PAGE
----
In Ripley’s book, not so much: We’ve spent the past two weeks discussing Amanda Ripley’s new book, The Smartest Kids in the World.
It’s one of the most fascinating texts we’ve encountered in fifteen years at the Howler. We don’t offer that as a compliment, although the book has its obvious merits.
This week and next, we expect to do shorter posts about more of the book’s many fascinating components. This week, let’s consider the way Ripley’s book ignores the situations and needs of our nation’s low-income kids.
In part, Ripley’s book is fascinating because of the things it omits. One example: It spends little time on elementary or preschool education. It focuses almost entirely on high school.
It also tends to overlook low-income and minority kids. Early in her book, Ripley introduces us to the trio of American exchange students on whom she will often focus:
RIPLEY (page 8): During the 2010-11 school year, I followed three remarkable American teenagers as they experienced smarter countries in real life. These kids volunteered to be part of this project as they headed off for year-long foreign-exchange adventures, far from their families. I visited them in foreign ports, and we kept in close touch.Minor point: the term “smarter countries” is cloying in the context of this book, where it is really means “countries with higher test scores.” But in the case of Poland, the phrase is especially absurd, since Poland doesn’t have higher test scores than the United States does.
Their names were Kim, Eric and Tom, and they served as my escorts through borrowed homes and adopted cafeterias, volunteer fixers in a foreign land. Kim traveled from Oklahoma to Finland, Eric from Minnesota to South Korea, and Tom from Pennsylvania to Poland. They came from different parts of America, and they left for different reasons. I met Kim, Eric and Tom with the help of AFS, Youth for Understanding, and the Rotary Clubs, outfits that run exchange programs around the world.
I chose these Americans as advisers, but they turned out to be straight-up protagonists. They did not stand for all American kids, and their experiences could not reflect the millions of realities in their host countries. But, in their stories, I found the life that was missing from the policy briefings.
Ripley is pushing a standard elite narrative about our public schools. Over and over in her ballyhooed book, she seems to be willing to stretch in service to this narrative. This is true when she tells readers, early on, that Poland is a “smarter country” than our own U.S.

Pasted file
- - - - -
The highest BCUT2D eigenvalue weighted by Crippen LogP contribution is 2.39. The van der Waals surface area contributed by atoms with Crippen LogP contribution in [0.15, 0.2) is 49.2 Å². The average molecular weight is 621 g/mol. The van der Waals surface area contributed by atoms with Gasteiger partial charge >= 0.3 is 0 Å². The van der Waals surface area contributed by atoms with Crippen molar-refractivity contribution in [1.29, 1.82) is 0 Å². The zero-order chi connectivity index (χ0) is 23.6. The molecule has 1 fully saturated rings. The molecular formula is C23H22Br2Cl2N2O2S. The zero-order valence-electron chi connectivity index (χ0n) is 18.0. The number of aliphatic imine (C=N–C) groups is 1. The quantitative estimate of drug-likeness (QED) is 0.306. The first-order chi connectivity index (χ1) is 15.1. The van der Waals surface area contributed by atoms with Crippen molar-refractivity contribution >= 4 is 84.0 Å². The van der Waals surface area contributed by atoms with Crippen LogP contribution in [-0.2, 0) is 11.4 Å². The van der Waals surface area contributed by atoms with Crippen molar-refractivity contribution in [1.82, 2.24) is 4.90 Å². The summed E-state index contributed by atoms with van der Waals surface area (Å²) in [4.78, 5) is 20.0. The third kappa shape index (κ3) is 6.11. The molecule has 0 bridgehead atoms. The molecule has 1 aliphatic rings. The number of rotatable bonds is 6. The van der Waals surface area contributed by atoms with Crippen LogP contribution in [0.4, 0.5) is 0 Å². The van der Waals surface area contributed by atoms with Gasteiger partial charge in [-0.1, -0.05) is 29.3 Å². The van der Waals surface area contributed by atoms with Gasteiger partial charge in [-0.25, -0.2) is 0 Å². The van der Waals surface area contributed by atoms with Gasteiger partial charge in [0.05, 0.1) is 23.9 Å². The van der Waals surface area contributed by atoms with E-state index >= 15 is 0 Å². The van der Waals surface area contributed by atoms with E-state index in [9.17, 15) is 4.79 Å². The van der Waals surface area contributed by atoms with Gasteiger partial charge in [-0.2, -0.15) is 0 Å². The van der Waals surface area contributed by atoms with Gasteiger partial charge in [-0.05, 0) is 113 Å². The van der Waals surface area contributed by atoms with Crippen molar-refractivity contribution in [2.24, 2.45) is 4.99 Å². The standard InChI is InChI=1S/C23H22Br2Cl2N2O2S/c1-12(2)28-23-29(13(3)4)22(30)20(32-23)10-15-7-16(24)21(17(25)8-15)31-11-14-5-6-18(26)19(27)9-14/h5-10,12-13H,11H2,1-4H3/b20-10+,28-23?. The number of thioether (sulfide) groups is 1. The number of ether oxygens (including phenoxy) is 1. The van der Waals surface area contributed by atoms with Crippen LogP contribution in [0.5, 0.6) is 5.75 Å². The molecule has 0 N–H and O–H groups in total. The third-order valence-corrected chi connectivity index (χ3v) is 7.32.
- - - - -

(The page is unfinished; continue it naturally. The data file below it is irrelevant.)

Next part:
(Sadly, reviewers have tended to understand how this embellishment system works. In the case of Poland, they have often embellished Ripley's initial embellishment, describing Poland as one of the world's highest-scoring countries. That isn't true on any international test. Embellishment is a giant part of our modern pseudo-journalism.)
Back to those three exchange students:
In her book, Ripley spends a lot of time describing the experiences of these three American teenagers, both in their American homes and schools and in their lives abroad. These stories are very interesting, but there is an obvious problem with this small sample of student experience.
Kim, Eric and Tom do “come from different parts of America” in one obvious respect. They come from three different states in three different parts of the country.
In another way, though, these interesting, vibrant students come from the same part of the country. All three of these terrific kids come from the white middle-class.
To state the obvious, there’s nothing wrong with being a white middle-class high school kid! From 1961 through 1965, we were white middle-class high school kids ourselves.
Many of our best friends in life spent three or four years at one time as white middle-class high school kids. Ripley’s subjects all seem to be admirable young people. But our society is heavily stratified, in various ways which don’t seem to interest Ripley a great deal.
There’s nothing wrong with writing a book about high school education. There’s nothing wrong with writing a book about middle-class education.
But lots of wonderful kids in our country come from backgrounds which are substantially different from the backgrounds of Ripley’s students. To our ear, Ripley doesn’t seem to see how many kids her book is leaving behind.
In our view, Ripley doesn’t display strong instincts about the role of income in our society, especially where issues of income blend with our brutal racial history. Unfortunately, different groups of American kids live in substantially different worlds, in ways that don’t seem to be true in Korea, Finland or Poland.
We’ll poke around with this topic all week. Tomorrow:
Norway as an excuse!